The second is halloumi, pepper and onion on a bed of quinoa. Simply boil up the quinoa and fry all of the other ingredients together before mixing. I like to add a drizzle of my favourite salad dressing over the top for extra flavour. This is another hiking meal that can be eaten cold.
Nothing in life is impastable and that includes pasta-based backpacking lunches! Pasta is one of the world’s best on-the-go foods and takes minimal time to prepare, making it ideal for life on the trail. Whether you’re into the idea of light pasta salads or want a heavy calorific carby treat, you’ll easily be able to rustle up a few different pasta dishes. Here are a few to consider:
- Pasta with onions, cheese and red pesto (v)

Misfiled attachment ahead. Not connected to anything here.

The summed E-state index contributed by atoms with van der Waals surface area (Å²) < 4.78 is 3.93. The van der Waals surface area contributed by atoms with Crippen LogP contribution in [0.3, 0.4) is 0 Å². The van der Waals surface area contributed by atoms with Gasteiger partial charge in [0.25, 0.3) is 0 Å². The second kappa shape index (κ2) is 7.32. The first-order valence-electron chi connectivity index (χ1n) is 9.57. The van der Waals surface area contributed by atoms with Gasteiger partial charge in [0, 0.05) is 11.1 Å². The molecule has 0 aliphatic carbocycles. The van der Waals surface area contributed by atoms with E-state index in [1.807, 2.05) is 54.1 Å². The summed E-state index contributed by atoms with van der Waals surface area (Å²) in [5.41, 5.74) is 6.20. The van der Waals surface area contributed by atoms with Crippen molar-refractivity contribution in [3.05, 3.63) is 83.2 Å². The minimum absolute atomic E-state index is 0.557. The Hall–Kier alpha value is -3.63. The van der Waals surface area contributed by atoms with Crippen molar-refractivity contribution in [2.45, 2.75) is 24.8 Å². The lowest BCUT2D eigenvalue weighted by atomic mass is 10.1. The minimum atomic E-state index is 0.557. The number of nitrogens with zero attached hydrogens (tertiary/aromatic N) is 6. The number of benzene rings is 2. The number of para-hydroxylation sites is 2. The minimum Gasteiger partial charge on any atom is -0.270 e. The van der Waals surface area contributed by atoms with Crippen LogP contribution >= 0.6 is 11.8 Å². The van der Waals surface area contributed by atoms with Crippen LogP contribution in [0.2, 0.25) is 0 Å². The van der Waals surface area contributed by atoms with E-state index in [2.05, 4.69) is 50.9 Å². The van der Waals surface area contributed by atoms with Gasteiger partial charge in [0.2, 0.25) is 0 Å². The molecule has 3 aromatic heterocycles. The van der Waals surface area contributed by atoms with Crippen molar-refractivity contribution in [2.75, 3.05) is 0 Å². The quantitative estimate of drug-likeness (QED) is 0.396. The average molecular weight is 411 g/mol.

- Tuna sweetcorn pasta
- Pasta salad with chickpeas (ve)
- Mac and cheese (v)
- Sun-dried tomato and sausage pasta
- Mushroom and spinach pasta (v)
- Chicken pasta salad
5. Cous cous
Cous cous is a super quick hiking lunch to prepare if you’re in a fix. In fact, all you need to do to ‘cook’ cous cous is to add water. For a really quick option, prep your cous cous and add raisins and dried apricots. This isn’t the most exciting iteration that cous cous can take but it’s quick, cheap and will give you plenty of energy when you need it.
If you are somebody who finds cous cous a little bland, consider cooking it in stock rather than just water. The cous cous will soak up the flavour, making it more tasty. Pair cous cous with roasted vegetables and balsamic vinegar for a Mediterranean-inspired dish or put a Moroccan twist on it with chicken, cumin, chickpeas and carrots.